It is a hall church in plain white brick neoclassical design, typical of Georgia style churches in the Deep South, with a little hint of of St Martin's-in-the-Fields added. Inside there is an arched ceiling. The altar is forward and the choir sit in chairs behind it rather than in stalls. An earlier rector removed the lectern, so there is only the pulpit. There are two additional wings: one housing the parish hall and the other a chapel.
St Christopher's is one of the first missions established by Christ Church, the mother church of the Florida portion of the diocese. The congregation are multi-cultural and multi-racial. The church is "between preachers", so the clergy staff is all interim. They support a mission in Haiti as well as a number of local charities.
Pensacola, in the westernmost portion of Florida's panhandle, is a seaport that is home to a major naval air station. St Christopher's is located in the northeast portion of the city in a rather affluent neighborhood. Next door to the church is a large cemetery that has no real connection with the church, but which is one of the more popular burial sites in a city with cemeteries dating back to 1559. There is a schoolyard across the way, and there are a number of small boutique shops in the area.
The service leaflet failed to give a complete roster of the altar party, but those whose names did appear are: The Revd Maurice L. Goldsmith, interim rector, and the Revd Walter Kindergan, interim associate rector. Neither the deacon nor any of the readers nor eucharistic ministers were identified.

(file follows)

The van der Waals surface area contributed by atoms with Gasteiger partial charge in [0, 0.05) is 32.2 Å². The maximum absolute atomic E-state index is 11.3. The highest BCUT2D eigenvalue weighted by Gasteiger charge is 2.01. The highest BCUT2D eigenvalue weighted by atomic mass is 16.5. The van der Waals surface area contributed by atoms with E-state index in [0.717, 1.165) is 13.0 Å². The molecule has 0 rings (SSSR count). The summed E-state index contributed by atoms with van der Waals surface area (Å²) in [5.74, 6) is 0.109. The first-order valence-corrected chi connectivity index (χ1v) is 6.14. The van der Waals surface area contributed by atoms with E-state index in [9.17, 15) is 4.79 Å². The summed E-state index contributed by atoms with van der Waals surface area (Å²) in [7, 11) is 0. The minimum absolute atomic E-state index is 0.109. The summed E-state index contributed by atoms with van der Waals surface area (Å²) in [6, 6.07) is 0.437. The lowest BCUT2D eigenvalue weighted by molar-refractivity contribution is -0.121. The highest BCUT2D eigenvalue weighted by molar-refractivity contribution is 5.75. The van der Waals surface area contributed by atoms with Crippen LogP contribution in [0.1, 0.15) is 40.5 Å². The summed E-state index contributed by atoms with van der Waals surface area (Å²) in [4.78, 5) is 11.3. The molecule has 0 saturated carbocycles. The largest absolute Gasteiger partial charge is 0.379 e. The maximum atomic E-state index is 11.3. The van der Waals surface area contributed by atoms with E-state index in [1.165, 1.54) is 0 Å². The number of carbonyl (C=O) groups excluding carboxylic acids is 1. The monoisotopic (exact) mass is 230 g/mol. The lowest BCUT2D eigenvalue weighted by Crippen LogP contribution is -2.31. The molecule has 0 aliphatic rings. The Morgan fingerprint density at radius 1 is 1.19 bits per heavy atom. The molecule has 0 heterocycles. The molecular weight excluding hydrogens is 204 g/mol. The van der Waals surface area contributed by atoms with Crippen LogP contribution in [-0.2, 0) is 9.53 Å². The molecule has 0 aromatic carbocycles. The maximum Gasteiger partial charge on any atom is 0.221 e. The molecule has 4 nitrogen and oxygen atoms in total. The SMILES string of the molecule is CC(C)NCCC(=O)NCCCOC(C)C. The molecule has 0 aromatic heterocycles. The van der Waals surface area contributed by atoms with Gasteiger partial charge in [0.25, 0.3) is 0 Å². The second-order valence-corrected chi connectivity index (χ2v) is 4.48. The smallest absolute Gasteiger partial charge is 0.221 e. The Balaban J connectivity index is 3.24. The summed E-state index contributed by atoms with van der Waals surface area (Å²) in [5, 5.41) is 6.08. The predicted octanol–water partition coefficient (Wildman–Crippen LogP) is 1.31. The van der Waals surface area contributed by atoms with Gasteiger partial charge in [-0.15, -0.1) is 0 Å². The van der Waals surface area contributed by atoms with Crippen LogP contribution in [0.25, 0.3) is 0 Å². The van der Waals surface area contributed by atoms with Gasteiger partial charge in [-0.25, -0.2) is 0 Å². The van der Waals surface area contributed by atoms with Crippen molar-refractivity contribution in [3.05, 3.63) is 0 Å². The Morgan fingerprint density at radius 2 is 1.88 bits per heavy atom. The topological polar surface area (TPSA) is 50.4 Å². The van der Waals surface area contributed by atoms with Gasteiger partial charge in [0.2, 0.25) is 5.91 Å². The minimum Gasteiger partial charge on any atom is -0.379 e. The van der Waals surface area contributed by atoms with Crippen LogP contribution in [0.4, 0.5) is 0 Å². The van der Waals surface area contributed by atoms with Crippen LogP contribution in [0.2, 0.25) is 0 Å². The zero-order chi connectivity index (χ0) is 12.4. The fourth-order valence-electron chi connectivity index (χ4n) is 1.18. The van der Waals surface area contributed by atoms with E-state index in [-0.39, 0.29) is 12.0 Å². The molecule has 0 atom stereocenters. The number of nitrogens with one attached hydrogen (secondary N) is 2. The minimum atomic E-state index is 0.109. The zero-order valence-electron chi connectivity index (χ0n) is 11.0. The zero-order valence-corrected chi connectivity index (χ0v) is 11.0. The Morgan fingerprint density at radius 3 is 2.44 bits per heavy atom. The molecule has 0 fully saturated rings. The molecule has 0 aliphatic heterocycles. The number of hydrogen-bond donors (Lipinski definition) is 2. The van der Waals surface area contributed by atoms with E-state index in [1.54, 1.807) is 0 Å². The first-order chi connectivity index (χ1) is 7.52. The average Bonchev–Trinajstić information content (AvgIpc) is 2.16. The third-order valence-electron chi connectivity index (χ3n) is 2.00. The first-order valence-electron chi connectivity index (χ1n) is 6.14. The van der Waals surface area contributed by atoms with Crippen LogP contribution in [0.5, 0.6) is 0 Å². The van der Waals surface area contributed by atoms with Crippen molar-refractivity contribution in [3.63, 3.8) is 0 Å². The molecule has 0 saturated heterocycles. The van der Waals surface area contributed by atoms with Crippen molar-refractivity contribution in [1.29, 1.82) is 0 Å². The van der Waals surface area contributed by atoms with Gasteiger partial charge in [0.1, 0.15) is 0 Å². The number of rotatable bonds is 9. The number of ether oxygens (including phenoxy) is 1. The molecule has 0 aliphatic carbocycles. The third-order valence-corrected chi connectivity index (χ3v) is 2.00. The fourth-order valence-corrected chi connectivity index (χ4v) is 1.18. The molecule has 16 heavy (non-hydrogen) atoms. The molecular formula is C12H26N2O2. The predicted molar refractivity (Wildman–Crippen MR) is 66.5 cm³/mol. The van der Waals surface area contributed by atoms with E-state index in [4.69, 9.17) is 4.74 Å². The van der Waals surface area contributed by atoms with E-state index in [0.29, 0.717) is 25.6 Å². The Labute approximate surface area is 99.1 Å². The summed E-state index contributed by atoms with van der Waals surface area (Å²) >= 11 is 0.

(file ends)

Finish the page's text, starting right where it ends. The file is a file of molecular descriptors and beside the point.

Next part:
What was the name of the service?Rite II, Holy Communion.
How full was the building?
The chancel was completely full. The overflow crowd was directed to the parish hall, where the service was shown on closed-circuit television.
Did anyone welcome you personally?
There were several greeters at the door addressing everyone with "Christ is risen" and providing a service leaflet that completely replaced the need to consult the Prayer Book or Hymnal. After the service we were greeted by several folks we know, and we were welcomed heartily by others.
Was your pew comfortable?
The pew was comfortable with a pad. The kneelers were adequate, but the pews were just a smidgen too close together for kneeling for an extended period. Interestingly, foam pads lined the bottoms of the book racks so as to muffle the sound of books being placed in them.
How would you describe the pre-service atmosphere?
The church took on the din of Grand Central Station at rush hour crossed with a Baptist tent revival. Everyone appeared to have to greet everyone they hadn't seen in at least the last 20 minutes, and at the top of their voices so they could be heard over the neighboring vocal contestant. There was no attempt at contemplative introspection. This is a bit of a harsh indictment, and the situation could easily be different on an ordinary Sunday.
What were the exact opening words of the service?